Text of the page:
Jason Marshall
  2. There is a service that encrypts and does not necessarily keep your keys. Take a look at wuala.com. They allow you to publicly share files, in which case the client application sends them the decryption key for that file alone. Otherwise, your keys are safe, specifically to not have to (fully) comply with DMCA notices.

    William
  3. I store my tax returns in my DropBox account to back them up. To minimize the security issues, I put my tax files in a virtual encrypted disk (managed with TrueCrypt). That way, even if somebody gets access to my DropBox account, they can’t see my tax returns.

    Jeff Siver
  4. So what online backup service does Marco use?

    Levi
  5. I just throw sensitive stuff inside a truecrypt volume. Dropbox works pretty well for that, as long as you don’t leave the volume open on one pc and then log into it from the next. Even then you just have a second copy you have to reconcile with the first.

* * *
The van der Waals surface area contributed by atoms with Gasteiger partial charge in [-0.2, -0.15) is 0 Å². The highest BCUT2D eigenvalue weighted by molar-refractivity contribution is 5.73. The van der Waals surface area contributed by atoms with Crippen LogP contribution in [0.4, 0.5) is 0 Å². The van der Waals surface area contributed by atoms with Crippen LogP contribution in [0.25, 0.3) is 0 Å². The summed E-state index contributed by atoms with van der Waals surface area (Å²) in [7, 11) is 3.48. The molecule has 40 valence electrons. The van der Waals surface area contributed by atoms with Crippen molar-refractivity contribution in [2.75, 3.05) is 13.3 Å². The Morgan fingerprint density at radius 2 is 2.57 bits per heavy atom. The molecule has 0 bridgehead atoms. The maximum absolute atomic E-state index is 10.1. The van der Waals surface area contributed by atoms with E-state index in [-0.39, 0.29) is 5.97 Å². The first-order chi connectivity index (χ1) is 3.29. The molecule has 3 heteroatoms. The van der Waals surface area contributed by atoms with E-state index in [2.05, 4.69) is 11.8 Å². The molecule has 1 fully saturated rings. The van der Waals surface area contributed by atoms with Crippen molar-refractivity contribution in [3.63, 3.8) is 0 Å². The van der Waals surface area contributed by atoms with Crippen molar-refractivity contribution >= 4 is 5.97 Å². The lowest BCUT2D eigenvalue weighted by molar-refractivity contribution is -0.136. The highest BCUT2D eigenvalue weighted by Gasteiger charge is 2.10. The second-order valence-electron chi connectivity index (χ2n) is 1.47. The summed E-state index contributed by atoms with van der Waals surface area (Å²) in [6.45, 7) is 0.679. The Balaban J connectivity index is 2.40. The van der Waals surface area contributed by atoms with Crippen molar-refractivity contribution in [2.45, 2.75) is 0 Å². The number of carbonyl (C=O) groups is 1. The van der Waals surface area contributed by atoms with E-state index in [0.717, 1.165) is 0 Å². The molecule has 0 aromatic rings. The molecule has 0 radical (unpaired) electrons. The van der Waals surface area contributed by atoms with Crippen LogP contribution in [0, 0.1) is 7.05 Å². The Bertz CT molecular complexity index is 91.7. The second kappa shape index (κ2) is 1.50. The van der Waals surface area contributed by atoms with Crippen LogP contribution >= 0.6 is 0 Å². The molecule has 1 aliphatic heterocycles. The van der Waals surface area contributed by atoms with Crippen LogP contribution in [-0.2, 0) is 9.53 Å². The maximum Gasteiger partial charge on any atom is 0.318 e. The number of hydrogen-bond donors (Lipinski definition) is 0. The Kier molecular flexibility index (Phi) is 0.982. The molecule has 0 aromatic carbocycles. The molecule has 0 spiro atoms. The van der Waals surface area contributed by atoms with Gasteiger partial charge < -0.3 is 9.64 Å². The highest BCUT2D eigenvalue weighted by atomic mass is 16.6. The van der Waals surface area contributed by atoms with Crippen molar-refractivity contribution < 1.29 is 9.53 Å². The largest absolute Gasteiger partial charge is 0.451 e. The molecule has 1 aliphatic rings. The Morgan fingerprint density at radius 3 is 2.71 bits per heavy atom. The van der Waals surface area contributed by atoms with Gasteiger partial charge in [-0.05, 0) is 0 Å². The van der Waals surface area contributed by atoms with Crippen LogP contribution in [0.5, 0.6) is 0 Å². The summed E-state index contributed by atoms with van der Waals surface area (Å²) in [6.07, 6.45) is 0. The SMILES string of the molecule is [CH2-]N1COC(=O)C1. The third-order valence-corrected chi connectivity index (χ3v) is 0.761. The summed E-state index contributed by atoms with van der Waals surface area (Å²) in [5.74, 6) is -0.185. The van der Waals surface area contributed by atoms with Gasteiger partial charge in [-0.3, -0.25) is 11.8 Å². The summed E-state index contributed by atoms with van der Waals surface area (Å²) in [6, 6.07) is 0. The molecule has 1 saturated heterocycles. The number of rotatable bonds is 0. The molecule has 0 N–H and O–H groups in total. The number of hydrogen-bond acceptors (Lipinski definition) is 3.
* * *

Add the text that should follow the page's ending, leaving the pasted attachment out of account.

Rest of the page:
Wandspiegel
  6. @Levi – I believe Marco uses Backblaze, but don’t quote me. He’s mentioned it on the podcast before.

    Rob Sobers (Author)
  7. I follow Marco’s advice, to a certain extent. I feel comfortable keeping data in Dropbox that is slightly more sensitive, but I encrypt it myself before putting it in my Dropbox folder.

    Unfortunately, an encrypted file is still in danger of brute force attacks if it is leaked, so beware.

    Travis Reddell
  8. People who use TrueCrypt are smart — that’s a terrific idea. Unfortunately, most of the people that use Dropbox don’t understand the need for extra encryption on sensitive stuff. They assume Dropbox is safe for everything.

    For most people, it’s best just to consider the stuff in Dropbox and other cloud storage platforms essentially public.

    Rob Sobers (Author)
  9. Another solution is to use a file sync service that stores the data on your own servers. This is a great option for businesses specifically since they a) already have the infrastructure and b.) most of their files are meant to be private.

    Varonis launched one called DatAnywhere – varonis.com/products/datanywhere

    Rob Sobers (Author)